I love family. I love learning. I love food. This is simply a collection of thoughts, memories, and recipes that are a piece of me!

Friday, July 17, 2015

My Capsule Wardrobe: Fighting the Urge To Live In Excess

Back in March, I was laying down in my bed, watching Netflix, and about to drift off to sleep when my phone rang.  It was my mom letting me know that she had called an ambulance for my dad.

Less than 48 hours later, he had passed away.

After the initial rush of people and food and full schedules, the world slowed down, and it was time to do the hardest part: go through all of my dad's things.  All of his belongings.  All of his stuff. 

My mom, my sister, and I spent days and days going from room to room, and there were so many things to look at.  There were clothes and electronics and memorabilia galore.  As I looked through all the worldly possessions my father owned, I started to think about how none of those things were him.  Other people may walk into his office and see all of the OU footballs and jerseys and trinkets and think they were looking at the life of my dad, but they would be wrong.  They were things he owned, but they weren't him.

My dad was his giving nature.  He was the long talks about politics and history in the middle of the night.  He was the excitement about Christmas gifts because he loved seeing our faces when we opened them.  He was the planning of vacations.  He was the love for his grand kids.  He was so much.

But he wasn't that stuff.

And then I started looking at my own life.  A quick glance around my house revealed more about the state of my own heart and my own desire to make myself about stuff than I really cared to see.  It was everywhere, and it was glaring and obvious.  (I have been actively avoiding reading Jen Hatmaker's book Seven for a while now- and am currently still holding out...- because I knew it would be a harsh truth for me).  Stuff can run my life.  Stuff can control my life.  Stuff can comfort me when I should feel the weight of my sin, and stuff can comfort me when I should seek refuge in Jesus.  

So here I stood.  I could run to Jesus and away from a materialistic lifestyle that I've carefully cultivated, or I could buy another sweater.

The thing is, the active decision to rid my life of many of my things seems like it would be an easy-ish task.  
  1. Buy large trash bags.
  2. Throw things I don't need into said trash bags.
  3. Love God more.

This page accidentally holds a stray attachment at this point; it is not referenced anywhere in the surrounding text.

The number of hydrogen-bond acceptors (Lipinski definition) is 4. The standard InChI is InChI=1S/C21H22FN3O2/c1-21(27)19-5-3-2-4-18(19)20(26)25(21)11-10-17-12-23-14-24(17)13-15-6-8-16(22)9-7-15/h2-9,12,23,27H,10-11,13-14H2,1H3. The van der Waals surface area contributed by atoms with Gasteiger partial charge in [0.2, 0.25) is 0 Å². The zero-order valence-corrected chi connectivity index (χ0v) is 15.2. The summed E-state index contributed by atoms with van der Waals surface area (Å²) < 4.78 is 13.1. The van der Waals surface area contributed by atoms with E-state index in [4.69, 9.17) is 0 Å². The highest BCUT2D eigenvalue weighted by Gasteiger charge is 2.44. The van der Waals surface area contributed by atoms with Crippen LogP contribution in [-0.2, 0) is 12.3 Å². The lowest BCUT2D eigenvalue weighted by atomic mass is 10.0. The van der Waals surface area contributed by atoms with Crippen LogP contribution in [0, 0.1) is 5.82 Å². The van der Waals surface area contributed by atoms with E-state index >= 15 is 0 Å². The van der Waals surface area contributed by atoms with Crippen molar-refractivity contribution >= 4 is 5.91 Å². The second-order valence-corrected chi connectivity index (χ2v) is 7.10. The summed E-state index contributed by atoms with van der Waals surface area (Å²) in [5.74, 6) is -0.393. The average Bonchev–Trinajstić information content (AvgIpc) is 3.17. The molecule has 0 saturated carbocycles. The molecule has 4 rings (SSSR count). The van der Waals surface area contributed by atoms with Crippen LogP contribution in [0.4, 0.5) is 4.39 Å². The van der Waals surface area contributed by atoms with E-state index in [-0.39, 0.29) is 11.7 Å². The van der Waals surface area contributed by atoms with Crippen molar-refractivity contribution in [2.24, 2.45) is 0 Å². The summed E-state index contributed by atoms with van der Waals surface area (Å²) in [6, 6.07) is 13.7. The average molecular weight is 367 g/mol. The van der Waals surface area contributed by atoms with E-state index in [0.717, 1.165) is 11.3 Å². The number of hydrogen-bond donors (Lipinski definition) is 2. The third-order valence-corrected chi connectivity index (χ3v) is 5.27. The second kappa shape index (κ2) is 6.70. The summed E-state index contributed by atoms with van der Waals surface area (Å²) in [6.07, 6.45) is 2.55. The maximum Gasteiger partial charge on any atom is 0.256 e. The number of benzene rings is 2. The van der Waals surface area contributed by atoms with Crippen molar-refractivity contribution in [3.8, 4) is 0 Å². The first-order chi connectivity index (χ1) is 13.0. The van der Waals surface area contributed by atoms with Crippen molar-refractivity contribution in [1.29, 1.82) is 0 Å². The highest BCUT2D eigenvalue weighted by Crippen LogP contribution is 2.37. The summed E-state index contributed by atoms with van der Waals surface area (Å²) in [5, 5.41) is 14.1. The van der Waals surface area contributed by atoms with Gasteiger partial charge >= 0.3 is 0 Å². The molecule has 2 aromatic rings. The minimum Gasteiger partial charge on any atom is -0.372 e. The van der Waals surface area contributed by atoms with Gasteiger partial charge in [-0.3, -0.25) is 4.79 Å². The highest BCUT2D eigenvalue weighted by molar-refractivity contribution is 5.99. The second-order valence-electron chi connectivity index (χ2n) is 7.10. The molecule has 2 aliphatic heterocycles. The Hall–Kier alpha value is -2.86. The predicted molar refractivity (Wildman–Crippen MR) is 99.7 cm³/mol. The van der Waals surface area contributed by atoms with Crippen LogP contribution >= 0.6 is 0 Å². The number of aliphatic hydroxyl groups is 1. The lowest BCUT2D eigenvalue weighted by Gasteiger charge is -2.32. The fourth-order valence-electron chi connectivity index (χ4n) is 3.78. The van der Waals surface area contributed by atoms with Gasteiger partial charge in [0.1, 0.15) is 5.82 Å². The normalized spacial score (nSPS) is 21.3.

But it turns out, it's a bit more difficult.  I made many many walks around my house trying to decide where to start. My first thought was "clean out the tupperware cabinet."  But then as I took some things down, I immediately realized I might use some of those things someday, so I moved on.

"Maybe the kids toys." But then the kids wanted to keep everything.

They're basically tiny hoarders.

"Maybe my clothes."

So I opened my closet.  I wish I'd have taken a before picture.  It was that bad.  I surveyed the damage.  I really looked at it with my eyes and heart wide open, and you guys, the only phrase I could coherently form in my jumbled up mess of a brain was "I literally can't even..."  Can't even what?  I don't know.  Begin?  Clean?  Breathe??  So I didn't.  I closed the door.  I turned out the light, and I walked away.

Weeks passed, and I opened my closet every day, and every day, I became more and more frustrated- with myself....with my clothes...with my mess.  And something in my heart began to stir.  I saw my identity being formed by these things.  These things, after all, covered me.  They kept me warm, and for a season, they had given me comfort. The rush of buying the new dress.  The finally fitting into the pre-pregnancy jeans again.  The getting to grab the cardigan at the first feeling of fall.  None of these things are bad on their own, but when they become the desires of your heart, they are a detriment to your soul.  My identity was being formed by what I covered myself with rather than what I should be filling myself with in scripture and fellowship.  And day by day, by God's grace, that was becoming appalling to me.  I was no longer finding a comfort in having a bunch of hangers holding a bunch of clothes that, many of which, I was still holding out hope that I'd have an occasion to wear.

So I made of list of what I needed to do: 
  1. Buy large trash bags.
  2. Throw things I don't need into said trash bags.
  3. Love God more.
And so I did...

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